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Thursday, April 5, 2012

Sad Situations

One of the exasperating things that can happen to a Florida resident is to find one of the little chameleon lizards (anoles) that are prevalent outdoors and are so cute in many ways on the inside rather than outside of one’s house.  When a chameleon gets in (and it’s always a mystery just how he got in) it is almost impossible to coach him out the door or to catch him to release him outside.  Since he will die of starvation and dehydration if not returned to the outdoors, it is sad thing to see him destined to an early death because of his fear of humans who, if he only knew, yearn to help him.  Yet the tautology is insurmountable--he cannot know what he cannot know.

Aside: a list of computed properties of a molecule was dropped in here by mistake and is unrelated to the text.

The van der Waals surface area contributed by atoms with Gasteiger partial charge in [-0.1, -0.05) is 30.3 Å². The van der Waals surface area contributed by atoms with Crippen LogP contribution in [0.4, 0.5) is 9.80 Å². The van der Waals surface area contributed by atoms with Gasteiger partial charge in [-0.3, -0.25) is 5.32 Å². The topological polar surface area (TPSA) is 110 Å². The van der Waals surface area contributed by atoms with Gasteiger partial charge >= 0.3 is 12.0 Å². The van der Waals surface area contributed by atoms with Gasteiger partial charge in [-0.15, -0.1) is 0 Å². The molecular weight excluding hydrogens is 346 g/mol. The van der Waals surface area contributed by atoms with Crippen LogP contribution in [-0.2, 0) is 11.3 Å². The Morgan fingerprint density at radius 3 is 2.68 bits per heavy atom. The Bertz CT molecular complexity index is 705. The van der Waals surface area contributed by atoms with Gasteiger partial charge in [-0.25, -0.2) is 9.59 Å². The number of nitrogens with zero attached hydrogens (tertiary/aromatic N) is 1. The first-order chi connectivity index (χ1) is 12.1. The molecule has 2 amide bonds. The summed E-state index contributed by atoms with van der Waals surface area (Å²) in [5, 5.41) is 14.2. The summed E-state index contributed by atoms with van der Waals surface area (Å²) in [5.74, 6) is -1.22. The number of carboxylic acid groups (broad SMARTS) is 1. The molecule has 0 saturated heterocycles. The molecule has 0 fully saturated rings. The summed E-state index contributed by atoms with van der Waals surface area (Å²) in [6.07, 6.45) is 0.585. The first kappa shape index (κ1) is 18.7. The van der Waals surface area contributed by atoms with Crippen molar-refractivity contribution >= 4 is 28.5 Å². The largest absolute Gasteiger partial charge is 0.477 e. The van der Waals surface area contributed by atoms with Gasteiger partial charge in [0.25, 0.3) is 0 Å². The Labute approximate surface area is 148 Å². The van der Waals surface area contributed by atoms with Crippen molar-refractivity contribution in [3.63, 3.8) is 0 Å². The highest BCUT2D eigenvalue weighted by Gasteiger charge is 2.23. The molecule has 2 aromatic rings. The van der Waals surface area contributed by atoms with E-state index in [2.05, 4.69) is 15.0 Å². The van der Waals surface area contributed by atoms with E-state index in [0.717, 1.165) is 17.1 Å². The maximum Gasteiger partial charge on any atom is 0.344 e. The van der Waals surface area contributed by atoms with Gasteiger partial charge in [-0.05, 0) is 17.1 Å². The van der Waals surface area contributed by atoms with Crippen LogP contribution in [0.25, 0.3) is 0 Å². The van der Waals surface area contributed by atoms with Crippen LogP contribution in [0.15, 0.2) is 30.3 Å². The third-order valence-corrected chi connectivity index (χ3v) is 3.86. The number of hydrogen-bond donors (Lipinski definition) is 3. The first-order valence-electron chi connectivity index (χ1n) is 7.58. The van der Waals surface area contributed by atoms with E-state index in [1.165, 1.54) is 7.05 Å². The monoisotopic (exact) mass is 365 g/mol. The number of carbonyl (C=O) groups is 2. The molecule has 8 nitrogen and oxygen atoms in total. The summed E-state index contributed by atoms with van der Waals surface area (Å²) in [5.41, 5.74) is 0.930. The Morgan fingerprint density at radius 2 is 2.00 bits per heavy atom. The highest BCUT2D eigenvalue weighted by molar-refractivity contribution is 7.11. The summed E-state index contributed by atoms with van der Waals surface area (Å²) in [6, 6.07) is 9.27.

I have seen similar responses in human behavior.  A person can be over their head in some situation or other, and rather than accepting proffered help, thrash about frantically and ignore all life preservers thrown to them and instead passionately fight rescue efforts.  The bigger struggle comes to be not the original task at hand, but overcoming the desperate fear and anxieties of the floundering individual.  People want to help but find it almost impossible to do so and find themselves experiencing guilt and exasperation even while attempting to assist.  The better course—for the struggling person to seek and accept assistance—while it would seem readily doable, tragically encounters insurmountable mental and emotional blocks.  

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